Over fluxing causes more KAlF4 evaporation and condensation. This will load up the dry scrubber more quickly. White powder will accumulate more quickly on the curtains at the exit end of the furnace. If this is noticed, there is a very good chance that the dry scrubber is loading up more quickly.

There will be a more rapid build-up of the flux inside the furnace. This is a common issue with over fluxing whereby flux builds up on the muffle floor at the entrance to the cooling zone where it will solidify. This flux build up has been known to deflect the mesh belt.

There is more rapid build up of the flux on the fixtures which can significantly reduce maintenance intervals.

Over-fluxing can lead to visible flux residue on the brazed heat exchanger which may increase the incidence of flux residue fall-off. Excess flux residue dulls the appearance of a brazed heat exchanger and can also accumulate in the gasket areas causing problems with seals. Too much flux residue will also inhibit surface treatments such as painting or conversion treatments.

The theoretical amount of flux required to dissolve a 100 Å oxide film is about 0.02 g/m2
(1 Å = 10-10 m = 0,1 nm). For a 400 Å film, still only 0.08 g/m2 flux is required. These do not take into account losses to moisture, oxygen or poisoning of the flux by Mg alloy additions.

In practice however, the recommended loading for fluxing is 5 g/m2, uniformly distributed on all active brazing surfaces. This is more than 250 times the theoretical amount required for oxide dissolution. To visualize what 5 g/m2 flux loading might look like, think of a very dusty car. As the heat exchange manufacturer gains experience with his products, he may find that a little more is required for consistent brazing or that he can get away with a little less flux.

Too little flux will result in poor filler metal flow, poor joint formation, higher reject rates, and inconsistent brazing. In other words, the process becomes very sensitive.

Too much flux will not affect the brazing results. However there will be pooling of flux which can drip on the muffle floor, the surface of the brazed product will be gray and there will be visible signs of flux residue. Furthermore, flux will accumulate on fixtures more rapidly which then requires more frequent maintenance. More importantly yet, using too much flux will increase the process costs.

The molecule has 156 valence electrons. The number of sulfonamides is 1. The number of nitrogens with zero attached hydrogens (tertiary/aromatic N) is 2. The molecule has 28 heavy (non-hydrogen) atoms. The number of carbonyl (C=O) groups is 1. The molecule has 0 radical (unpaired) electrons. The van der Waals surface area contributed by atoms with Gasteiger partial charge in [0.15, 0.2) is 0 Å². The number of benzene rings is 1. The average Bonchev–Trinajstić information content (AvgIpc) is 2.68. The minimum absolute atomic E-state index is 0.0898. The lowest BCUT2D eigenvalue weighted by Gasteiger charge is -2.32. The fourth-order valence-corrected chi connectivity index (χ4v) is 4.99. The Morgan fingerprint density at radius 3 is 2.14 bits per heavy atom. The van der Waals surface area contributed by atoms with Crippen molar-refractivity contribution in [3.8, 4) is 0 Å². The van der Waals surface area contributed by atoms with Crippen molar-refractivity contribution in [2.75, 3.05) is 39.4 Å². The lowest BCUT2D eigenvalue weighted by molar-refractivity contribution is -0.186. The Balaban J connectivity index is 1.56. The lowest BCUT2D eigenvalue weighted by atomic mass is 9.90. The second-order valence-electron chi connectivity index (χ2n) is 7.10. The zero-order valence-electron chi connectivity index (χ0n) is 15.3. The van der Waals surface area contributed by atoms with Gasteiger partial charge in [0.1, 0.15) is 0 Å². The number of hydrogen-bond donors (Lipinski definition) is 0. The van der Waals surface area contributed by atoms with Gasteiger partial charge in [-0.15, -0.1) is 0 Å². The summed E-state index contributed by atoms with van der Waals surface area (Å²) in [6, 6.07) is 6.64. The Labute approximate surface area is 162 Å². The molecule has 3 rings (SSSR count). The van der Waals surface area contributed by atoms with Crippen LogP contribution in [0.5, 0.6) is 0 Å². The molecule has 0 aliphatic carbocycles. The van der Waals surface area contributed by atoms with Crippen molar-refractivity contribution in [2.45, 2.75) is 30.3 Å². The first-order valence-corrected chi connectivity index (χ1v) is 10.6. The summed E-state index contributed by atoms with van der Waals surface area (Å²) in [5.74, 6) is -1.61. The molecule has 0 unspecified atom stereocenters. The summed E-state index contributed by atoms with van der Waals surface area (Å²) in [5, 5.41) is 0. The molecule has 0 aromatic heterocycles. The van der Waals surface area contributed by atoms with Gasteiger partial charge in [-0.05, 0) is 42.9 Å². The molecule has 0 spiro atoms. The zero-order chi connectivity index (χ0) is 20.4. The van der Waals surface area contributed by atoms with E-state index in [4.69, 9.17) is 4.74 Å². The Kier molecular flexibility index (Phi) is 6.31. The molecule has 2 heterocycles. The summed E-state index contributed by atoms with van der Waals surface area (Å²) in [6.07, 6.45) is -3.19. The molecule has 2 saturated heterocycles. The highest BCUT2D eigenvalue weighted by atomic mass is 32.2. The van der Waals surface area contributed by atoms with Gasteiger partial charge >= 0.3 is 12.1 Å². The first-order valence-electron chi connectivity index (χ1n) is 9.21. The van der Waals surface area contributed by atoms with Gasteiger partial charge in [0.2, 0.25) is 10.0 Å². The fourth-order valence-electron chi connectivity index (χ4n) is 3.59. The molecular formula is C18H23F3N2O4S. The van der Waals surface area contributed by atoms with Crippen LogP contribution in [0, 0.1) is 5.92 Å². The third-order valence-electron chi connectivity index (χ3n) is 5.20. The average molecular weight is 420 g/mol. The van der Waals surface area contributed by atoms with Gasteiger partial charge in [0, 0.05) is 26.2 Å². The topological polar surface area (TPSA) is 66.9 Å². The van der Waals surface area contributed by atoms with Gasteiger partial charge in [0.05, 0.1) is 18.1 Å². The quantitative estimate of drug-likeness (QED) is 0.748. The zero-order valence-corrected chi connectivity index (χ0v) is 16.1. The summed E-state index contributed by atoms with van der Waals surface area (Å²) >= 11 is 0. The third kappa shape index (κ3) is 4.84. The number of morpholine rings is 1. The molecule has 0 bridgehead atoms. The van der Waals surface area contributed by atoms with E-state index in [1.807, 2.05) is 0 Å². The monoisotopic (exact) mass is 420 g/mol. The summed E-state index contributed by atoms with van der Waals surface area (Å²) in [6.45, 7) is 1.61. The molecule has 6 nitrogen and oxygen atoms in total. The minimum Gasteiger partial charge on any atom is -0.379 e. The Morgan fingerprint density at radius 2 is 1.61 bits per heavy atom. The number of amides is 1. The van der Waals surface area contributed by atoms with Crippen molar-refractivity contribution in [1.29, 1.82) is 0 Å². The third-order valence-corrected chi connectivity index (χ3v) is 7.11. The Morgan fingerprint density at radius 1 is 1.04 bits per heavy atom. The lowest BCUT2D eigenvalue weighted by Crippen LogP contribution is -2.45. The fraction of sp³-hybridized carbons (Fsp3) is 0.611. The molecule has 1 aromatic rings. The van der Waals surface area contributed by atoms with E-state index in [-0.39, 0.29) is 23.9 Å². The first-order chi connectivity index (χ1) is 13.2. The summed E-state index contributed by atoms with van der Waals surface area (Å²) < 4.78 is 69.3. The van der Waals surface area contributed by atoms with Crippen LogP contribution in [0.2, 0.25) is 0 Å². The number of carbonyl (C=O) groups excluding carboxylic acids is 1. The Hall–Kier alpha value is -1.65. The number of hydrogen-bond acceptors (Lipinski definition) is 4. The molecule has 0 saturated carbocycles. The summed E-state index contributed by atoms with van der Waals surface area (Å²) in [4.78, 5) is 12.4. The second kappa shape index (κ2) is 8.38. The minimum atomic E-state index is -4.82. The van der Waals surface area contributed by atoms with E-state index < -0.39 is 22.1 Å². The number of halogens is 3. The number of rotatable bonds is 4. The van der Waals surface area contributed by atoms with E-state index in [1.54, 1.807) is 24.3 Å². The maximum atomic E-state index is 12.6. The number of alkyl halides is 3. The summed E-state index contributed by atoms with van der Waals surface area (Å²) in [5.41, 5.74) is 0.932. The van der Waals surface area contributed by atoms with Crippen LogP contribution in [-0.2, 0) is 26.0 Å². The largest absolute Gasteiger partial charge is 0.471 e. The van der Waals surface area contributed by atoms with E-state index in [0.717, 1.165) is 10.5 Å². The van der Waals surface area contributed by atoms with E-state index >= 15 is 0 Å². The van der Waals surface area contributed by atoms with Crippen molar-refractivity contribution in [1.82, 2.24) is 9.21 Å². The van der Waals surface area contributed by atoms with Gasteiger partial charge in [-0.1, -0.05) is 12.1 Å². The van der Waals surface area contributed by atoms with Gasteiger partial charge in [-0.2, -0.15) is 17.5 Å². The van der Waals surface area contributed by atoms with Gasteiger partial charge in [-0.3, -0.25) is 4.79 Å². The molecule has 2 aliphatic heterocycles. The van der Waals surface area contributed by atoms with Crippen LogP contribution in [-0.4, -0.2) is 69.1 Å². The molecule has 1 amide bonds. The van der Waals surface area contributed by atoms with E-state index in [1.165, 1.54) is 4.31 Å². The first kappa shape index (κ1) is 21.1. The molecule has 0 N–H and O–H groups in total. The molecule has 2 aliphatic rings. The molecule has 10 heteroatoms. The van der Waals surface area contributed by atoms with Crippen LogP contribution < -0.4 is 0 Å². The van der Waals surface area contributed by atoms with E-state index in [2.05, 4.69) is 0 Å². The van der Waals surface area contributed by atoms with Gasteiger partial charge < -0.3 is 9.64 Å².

In some cases, heat exchanger manufacturers use higher than recommended flux loadings to mask furnace atmosphere deficiencies. This should be viewed as a short-term solution and the furnace problems should be addressed.

See also: How to evaluate flux load?

Dust and dirt, condensates, lubricants and oils must be thoroughly removed. If the metal work pieces are poorly prepared, the flux will not spread evenly and the flow of filler alloy will be haphazard: it will either not spread properly or will discolour. The consequence would be an incomplete joint.

The first step is therefore: always clean the components of all oil and grease. The surfaces can be cleaned using either chemical, water-based or thermal cleaning techniques and substances.

Aqueous Cleaning

Aqueous or water based cleaning is a quite efficient and robust process, but still generates some waste water.

Aqueous cleaning starts off with a concentrated metal cleaning agent, which is subsequently diluted with water to 1% to 5% (v/v). The composition of a supplier’s cleaning solution is proprietary, but usually contains a mixture of surfactants, detergents and active ingredients such as sodium carbonate that serves to elevate the pH. Once diluted, the cleaning solution will typically have an elevated pH in the range of pH 9 to 12. There are acid based solutions, but appear to be less common.